Introduction

I am alive but in recovery from the Celebration in Castel Di Casio. It’s now 23 days (it’s a few days later as I continue), a few hours, and a lifetime of memories from those three too brief days in Castel. Paul Jr., Dalia, Paul III, Merrell, Kevin, Emily, and I send our gratitude and affection for braving the distance, the economy, and the last five miles of highway to be with us. We collectively have had our share of vicarious experiences but none exceed the time we shared, the reminiscences, the reasons our paths crossed first crossed and remain connected. Friends from every aspect of my life were there—from my first day in school nearly 75 years ago, then high school, Ottawa, Champaign, Penn, Wichita, Des Moines, Denver, Bristol (U.K.) and Shanghai.

Upon reflection, the most frequent inquiry was “where did that person fit into your life”. For each of you, I know the instance, the very moment—and so many urged me to introduce each of you to each other. I’ll try and feel free to amend. With the professional assistance of Paula Davenport and Ellick Chan who nearly 10,000 pictures and/or videos, this is what I remember. I could write pages about each but I’ll spare you of some of the details.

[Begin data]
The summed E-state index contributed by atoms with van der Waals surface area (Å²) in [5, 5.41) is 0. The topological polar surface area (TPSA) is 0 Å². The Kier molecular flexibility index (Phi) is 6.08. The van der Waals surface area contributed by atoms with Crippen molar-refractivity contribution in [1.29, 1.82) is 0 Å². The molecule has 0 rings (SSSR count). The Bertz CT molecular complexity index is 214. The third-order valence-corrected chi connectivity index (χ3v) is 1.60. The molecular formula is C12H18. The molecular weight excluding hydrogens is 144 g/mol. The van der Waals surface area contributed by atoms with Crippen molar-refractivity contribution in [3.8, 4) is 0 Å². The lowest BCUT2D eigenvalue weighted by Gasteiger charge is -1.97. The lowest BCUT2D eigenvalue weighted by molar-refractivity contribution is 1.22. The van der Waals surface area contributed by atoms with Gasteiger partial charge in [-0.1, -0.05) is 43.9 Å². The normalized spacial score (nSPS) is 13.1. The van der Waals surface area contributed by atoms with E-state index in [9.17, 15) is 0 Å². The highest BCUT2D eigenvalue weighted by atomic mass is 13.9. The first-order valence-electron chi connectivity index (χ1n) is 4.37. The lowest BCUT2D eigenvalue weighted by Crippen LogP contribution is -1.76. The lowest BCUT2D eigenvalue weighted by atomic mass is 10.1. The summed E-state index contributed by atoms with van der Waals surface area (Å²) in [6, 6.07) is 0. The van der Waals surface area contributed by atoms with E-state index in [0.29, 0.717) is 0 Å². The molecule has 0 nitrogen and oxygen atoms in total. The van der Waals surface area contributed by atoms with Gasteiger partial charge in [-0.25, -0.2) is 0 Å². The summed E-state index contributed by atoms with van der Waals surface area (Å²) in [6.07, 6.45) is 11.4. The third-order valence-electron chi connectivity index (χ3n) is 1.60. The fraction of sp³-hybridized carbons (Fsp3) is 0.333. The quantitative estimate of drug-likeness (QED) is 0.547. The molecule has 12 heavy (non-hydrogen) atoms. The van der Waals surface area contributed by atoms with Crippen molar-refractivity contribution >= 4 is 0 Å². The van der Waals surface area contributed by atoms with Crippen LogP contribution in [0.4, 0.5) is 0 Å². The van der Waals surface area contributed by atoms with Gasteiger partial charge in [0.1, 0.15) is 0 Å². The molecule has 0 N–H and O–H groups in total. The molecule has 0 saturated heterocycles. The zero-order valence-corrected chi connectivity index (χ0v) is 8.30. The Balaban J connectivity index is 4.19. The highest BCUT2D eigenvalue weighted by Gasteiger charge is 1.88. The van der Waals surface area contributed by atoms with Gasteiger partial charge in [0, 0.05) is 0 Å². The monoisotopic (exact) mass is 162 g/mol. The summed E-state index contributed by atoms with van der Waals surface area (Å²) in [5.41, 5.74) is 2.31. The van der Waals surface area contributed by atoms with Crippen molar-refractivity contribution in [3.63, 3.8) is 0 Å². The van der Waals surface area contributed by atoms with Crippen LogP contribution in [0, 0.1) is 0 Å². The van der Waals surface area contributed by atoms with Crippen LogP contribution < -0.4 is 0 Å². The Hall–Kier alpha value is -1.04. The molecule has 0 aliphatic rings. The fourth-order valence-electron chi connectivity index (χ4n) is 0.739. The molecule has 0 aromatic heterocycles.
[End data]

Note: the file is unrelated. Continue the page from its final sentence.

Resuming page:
Speaking of “remembering”, I recall a story from my days at Penn. The President, Gaylord Harnwell, the great physicist who invented sonar that enabled American submarines to go into the Sea of Japan in World War II, asked me one day, “If there was anyone in Philadelphia I would like to meet”. I replied, “Absolutely, Eugene Ormandy, the great conductor of the Philadelphia Orchestra”. Later, he invited me to have lunch with him. We met at the Penn Faculty Club and it was fairly evident after about 15 minutes, that the Conductor was particularly thrilled. Dr. Harnwell too felt the silence and asked Mr. Ormandy if he wished to be excused. Ormandy quickly apologized and said he was still reeling from the bad review of the previous evening’s performance by a now deceased (but great) Russian pianist. Harnwell knowing that the pianist then was an octogenarian asked “Where you upset with the passages he forgot” and Ormandy snapped back, “No, I was upset with the passages he remembered”. We all laughed and had a memorable two hour lunch. Keep this in mind if you read on, “what I remember is what I remember”.

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